You also need to collect the latest statements of other liquid assets, such as the funds in your checking and savings accounts, as well as other investments.
List your other valuable possessions like jewelry, heirlooms, and rare collections. Items worth 500 USD and above are considered assets.
Add the figures to get your total assets.
It’s also important that you track your debts because these are considered liabilities. The balance on your mortgage and car loans are examples of this financial aspect. List down their current balances.
Other types of liabilities at a personal finance level include credit card debts and student loans.
As with your assets, you need to add the balances of these debts to get your total liabilities.
- Net Worth
After doing the tedious task of calculating your total value and debts, you can simply subtract your liabilities from your assets.
You shouldn’t worry too much about the number that you end up with, whether it’s small or large or negative. Think of this figure as a reference point for your future assessments.
Do a yearly check on your financial situation by repeating the process of calculating your assets and liabilities to get your net worth. Comparing it with previous numbers can help you monitor your progress and validate that you’re doing things right.
- Stay Updated on Your Credit Score and Report
Your credit report is a comprehensive document that contains information on your past and current credit agreements. It gives lenders an idea of your total debt, the age of each account, and your consistency in making repayments.
Meanwhile, you can think of your credit score as a grade given to you based on the data in your credit report. It makes it more straightforward for lenders to evaluate the risk of allowing you to borrow their money. Typically, it’s a three-digit number that ranges from 300 to 850.
Three credit bureaus give you a credit score: Equifax, Experian, and TransUnion. When you ask for this financial score, you actually get three different numbers from these reporting agencies.
It’s crucial that you have a copy of your credit report and you know your credit scores. This way, you can assess your current financial situation and make remedies as well as adjustments on your lifestyle to improve your score.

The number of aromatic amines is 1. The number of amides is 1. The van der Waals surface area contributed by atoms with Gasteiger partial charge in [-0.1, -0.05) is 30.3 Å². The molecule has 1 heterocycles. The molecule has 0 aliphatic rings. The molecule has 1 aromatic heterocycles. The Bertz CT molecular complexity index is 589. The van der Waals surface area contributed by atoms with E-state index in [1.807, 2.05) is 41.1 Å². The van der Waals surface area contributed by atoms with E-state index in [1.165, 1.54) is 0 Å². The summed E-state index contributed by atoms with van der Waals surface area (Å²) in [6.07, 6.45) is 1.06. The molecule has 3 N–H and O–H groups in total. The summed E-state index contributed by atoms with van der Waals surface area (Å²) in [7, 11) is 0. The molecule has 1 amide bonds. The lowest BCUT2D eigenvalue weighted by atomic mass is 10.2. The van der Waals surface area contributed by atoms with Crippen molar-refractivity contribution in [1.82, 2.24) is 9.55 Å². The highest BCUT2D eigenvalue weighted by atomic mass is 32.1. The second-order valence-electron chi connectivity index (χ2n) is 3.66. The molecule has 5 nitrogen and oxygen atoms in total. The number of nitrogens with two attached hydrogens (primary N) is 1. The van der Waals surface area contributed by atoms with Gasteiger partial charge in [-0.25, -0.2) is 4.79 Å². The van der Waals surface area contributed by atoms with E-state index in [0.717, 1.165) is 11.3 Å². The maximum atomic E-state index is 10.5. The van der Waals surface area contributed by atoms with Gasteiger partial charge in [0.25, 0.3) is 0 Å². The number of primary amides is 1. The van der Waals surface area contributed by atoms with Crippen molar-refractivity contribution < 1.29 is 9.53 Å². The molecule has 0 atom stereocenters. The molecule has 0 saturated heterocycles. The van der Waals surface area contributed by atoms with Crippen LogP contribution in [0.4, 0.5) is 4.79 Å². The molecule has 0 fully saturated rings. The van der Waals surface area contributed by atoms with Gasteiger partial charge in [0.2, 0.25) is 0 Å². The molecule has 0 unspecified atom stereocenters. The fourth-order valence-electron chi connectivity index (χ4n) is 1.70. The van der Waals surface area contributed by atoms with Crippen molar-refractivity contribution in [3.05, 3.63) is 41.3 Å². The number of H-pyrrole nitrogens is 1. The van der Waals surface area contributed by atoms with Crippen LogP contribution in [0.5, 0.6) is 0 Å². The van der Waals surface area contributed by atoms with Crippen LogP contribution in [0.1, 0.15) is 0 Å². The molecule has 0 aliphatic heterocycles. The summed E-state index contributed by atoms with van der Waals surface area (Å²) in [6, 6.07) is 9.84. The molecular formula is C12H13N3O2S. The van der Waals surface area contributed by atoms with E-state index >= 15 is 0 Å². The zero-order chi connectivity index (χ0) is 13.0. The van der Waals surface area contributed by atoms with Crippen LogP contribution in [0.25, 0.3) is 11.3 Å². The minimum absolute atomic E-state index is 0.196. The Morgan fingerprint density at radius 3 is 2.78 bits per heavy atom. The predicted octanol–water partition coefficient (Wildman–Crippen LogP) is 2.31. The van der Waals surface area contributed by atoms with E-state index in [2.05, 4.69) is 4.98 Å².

- Set a Budget
Creating a budget can help you stay on top of your finances. You should note down your regular expenses each month, such as your utility costs, rent, insurance payment, and your daily allowance to get a snapshot of how much income you need to stay financially stable.
Plus, you should also prioritize setting money aside for your short- and long-term goals. Dedicate a portion of your salary for your travel funds, but don’t forget about your retirement nest egg as well.
- Know Different Saving Methods
Find the best money-saving ways for your financial situation. The same method won’t work for everybody, so you should educate yourself on the different techniques to find what’s best for you.
Here are some popular money-saving tactics that you can try out:
- Figure Out the Percentage – A well-liked way to save a portion of your salary is to divide it by percentage. The 50/30/20 budgeting rule of thumb splits up your income into three parts. You allot 50 percent for your monthly expenses for necessities like your rent, groceries, and utilities, among others. Meanwhile, you set aside the 30 percent for luxuries, such as shopping, eating out, and your hobbies. Lastly, you put 20 percent of your money into your savings.
- Set a Dollar Amount – For some, spelling out a specific amount is more helpful in keeping them on track with their financial goals. This is ideal for those on a tight budget because of its flexibility and customizability.
- Collect Loose Change – This technique is perhaps the slowest way to save, compared to the other methods. You just have to keep the change that’s left in your pocket after each day. It may take some time to buy that particular item you’re eyeing, but it’s a start.
- Join a Savings Challenge – You can find lots of savings challenges online. One of these is the 52-week money challenge where you pick a number among a list and attempt to save the specified amount for that particular week until you complete an entire year’s worth of savings.
Managing your personal finance doesn’t need to be an extravagant affair. You just need to have the right mindset and live within your means. You also have to determine your net worth, credit score, and credit report so that you have a holistic idea of your current financial situation.
Lastly, set a budget and stick to it. Educate yourself on the different money-saving methods and find the right one that works for you.